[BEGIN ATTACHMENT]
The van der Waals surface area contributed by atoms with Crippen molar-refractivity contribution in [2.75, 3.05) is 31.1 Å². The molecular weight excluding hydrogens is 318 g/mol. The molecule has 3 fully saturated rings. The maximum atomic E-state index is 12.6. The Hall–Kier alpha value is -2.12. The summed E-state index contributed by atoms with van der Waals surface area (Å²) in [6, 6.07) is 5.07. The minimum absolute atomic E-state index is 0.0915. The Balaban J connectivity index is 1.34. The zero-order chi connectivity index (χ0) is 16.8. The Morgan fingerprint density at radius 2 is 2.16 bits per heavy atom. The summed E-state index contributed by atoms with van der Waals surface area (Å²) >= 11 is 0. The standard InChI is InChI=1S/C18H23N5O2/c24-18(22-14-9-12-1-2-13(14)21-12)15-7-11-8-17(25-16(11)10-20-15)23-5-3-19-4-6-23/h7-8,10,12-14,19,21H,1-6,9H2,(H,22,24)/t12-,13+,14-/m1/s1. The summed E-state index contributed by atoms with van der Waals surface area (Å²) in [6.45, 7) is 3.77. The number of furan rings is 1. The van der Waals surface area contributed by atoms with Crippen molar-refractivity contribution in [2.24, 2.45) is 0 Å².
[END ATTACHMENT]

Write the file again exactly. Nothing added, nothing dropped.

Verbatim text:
The van der Waals surface area contributed by atoms with Crippen molar-refractivity contribution in [2.75, 3.05) is 31.1 Å². The molecular weight excluding hydrogens is 318 g/mol. The molecule has 3 fully saturated rings. The maximum atomic E-state index is 12.6. The Hall–Kier alpha value is -2.12. The summed E-state index contributed by atoms with van der Waals surface area (Å²) in [6, 6.07) is 5.07. The minimum absolute atomic E-state index is 0.0915. The Balaban J connectivity index is 1.34. The zero-order chi connectivity index (χ0) is 16.8. The Morgan fingerprint density at radius 2 is 2.16 bits per heavy atom. The summed E-state index contributed by atoms with van der Waals surface area (Å²) >= 11 is 0. The standard InChI is InChI=1S/C18H23N5O2/c24-18(22-14-9-12-1-2-13(14)21-12)15-7-11-8-17(25-16(11)10-20-15)23-5-3-19-4-6-23/h7-8,10,12-14,19,21H,1-6,9H2,(H,22,24)/t12-,13+,14-/m1/s1. The summed E-state index contributed by atoms with van der Waals surface area (Å²) in [6.45, 7) is 3.77. The number of furan rings is 1. The van der Waals surface area contributed by atoms with Crippen molar-refractivity contribution in [2.24, 2.45) is 0 Å².